OBJECTIVES: Mexico is among the countries in Latin America hit hardest by coronavirus disease 2019 (COVID-19). A large proportion of older adults in Mexico have high prevalence of multimorbidity and live in poverty with limited access to health care services. These statistics are even higher among adults living in rural areas, which suggest that older adults in rural communities may be more susceptible to COVID-19. The objectives of the article were to compare clinical and demographic characteristics for people diagnosed with COVID-19 by age group, and to describe cases and mortality in rural and urban communities. METHOD: We linked publicly available data from the Mexican Ministry of Health and the Census. Municipalities were classified based on population as rural (<2,500), semirural (≥2,500 and <15,000), semiurban (≥15,000 and <100,000), and urban (≥100,000). Zero-inflated negative binomial models were performed to calculate the total number of COVID-19 cases, and deaths per 1,000,000 persons using the population of each municipality as a denominator. RESULTS: Older adults were more likely to be hospitalized and reported severe cases, with higher mortality rates. In addition, rural municipalities reported a higher number of COVID-19 cases and mortality related to COVID-19 per million than urban municipalities. The adjusted absolute difference in COVID-19 cases was 912.7 per million (95% confidence interval [CI]: 79.0-1746.4) and mortality related to COVID-19 was 390.6 per million (95% CI: 204.5-576.7). DISCUSSION: Urgent policy efforts are needed to mandate the use of face masks, encourage handwashing, and improve specialty care for Mexicans in rural areas.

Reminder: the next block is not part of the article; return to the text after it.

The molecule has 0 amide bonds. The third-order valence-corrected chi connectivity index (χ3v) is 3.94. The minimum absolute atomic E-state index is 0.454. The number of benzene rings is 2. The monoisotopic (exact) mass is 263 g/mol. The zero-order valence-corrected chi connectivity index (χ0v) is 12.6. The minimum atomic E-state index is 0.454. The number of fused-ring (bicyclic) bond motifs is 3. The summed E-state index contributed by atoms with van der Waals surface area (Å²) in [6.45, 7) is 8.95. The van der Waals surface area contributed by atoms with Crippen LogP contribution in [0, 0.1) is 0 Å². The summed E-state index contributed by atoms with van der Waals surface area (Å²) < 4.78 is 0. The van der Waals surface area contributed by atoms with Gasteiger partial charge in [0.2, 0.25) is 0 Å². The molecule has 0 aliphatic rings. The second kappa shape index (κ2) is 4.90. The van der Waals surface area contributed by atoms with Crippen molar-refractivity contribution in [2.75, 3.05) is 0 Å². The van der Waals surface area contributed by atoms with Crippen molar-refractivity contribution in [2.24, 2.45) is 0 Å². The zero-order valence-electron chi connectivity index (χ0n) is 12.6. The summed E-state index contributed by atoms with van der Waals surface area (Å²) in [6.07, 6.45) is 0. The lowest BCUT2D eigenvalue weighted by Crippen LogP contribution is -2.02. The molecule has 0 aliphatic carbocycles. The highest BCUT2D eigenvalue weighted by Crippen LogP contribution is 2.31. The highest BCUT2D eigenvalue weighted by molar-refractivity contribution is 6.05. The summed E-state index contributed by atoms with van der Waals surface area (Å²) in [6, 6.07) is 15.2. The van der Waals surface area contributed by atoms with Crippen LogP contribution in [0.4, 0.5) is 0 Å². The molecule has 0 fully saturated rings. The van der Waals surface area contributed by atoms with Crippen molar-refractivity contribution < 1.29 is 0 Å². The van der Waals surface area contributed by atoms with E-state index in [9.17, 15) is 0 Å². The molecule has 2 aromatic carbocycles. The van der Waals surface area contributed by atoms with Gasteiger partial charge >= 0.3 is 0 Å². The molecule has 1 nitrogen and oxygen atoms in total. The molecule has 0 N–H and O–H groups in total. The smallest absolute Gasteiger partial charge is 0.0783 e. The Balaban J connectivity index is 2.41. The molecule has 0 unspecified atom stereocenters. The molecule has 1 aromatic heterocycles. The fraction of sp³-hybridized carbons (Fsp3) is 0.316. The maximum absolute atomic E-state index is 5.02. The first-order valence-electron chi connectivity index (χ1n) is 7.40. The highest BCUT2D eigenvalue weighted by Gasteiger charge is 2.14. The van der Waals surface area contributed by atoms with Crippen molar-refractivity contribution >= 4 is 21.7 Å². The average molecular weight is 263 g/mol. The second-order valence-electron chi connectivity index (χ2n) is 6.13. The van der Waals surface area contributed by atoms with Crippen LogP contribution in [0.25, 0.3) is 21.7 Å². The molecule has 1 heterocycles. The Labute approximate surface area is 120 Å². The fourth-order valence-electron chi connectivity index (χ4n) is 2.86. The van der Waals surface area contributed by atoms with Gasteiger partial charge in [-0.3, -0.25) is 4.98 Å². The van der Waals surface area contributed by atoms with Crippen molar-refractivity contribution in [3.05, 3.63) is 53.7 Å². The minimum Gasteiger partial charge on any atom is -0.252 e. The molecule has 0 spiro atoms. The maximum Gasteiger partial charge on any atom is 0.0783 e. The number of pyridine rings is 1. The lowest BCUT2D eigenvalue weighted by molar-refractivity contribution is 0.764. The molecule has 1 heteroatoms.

Subject(s)
COVID-19/epidemiology , Health Services Accessibility/statistics & numerical data , Health Status Disparities , Poverty/statistics & numerical data , Rural Population/statistics & numerical data , Urban Population/statistics & numerical data , Age Factors , Aged , COVID-19/therapy , Female , Humans , Male , Mexico/epidemiology , Rural Health Services/organization & administration , Urban Health Services/organization & administration
10.
MMWR Morb Mortal Wkly Rep ; 70(46): 1597-1602, 2021 Nov 19.
Article in English | MEDLINE | ID: covidwho-1524678

ABSTRACT

Diabetes affects approximately one in 10 persons in the United States† and is a risk factor for severe COVID-19 (1), especially when a patient's diabetes is not well managed (2). The extent to which the COVID-19 pandemic has affected diabetes care and management, and whether this varies across age groups, is currently unknown. To evaluate access to and use of health care, as well as experiences, attitudes, and behaviors about COVID-19 prevention and vaccination, a nonprobability, Internet-based survey was administered to 5,261 U.S. adults aged ≥18 years during February-March 2021. Among respondents, 760 (14%) adults who reported having diabetes currently managed with medication were included in the analysis. Younger adults (aged 18-29 years) with diabetes were more likely to report having missed medical care during the past 3 months (87%; 79) than were those aged 30-59 years (63%; 372) or ≥60 years (26%; 309) (p<0.001). Overall, 44% of younger adults reported difficulty accessing diabetes medications. Younger adults with diabetes also reported lower intention to receive COVID-19 vaccination (66%) compared with adults aged ≥60 years§ (85%; p = 0.001). During the COVID-19 pandemic, efforts to enhance access to diabetes care for adults with diabetes and deliver public health messages emphasizing the importance of diabetes management and COVID-19 prevention, including vaccination, are warranted, especially in younger adults.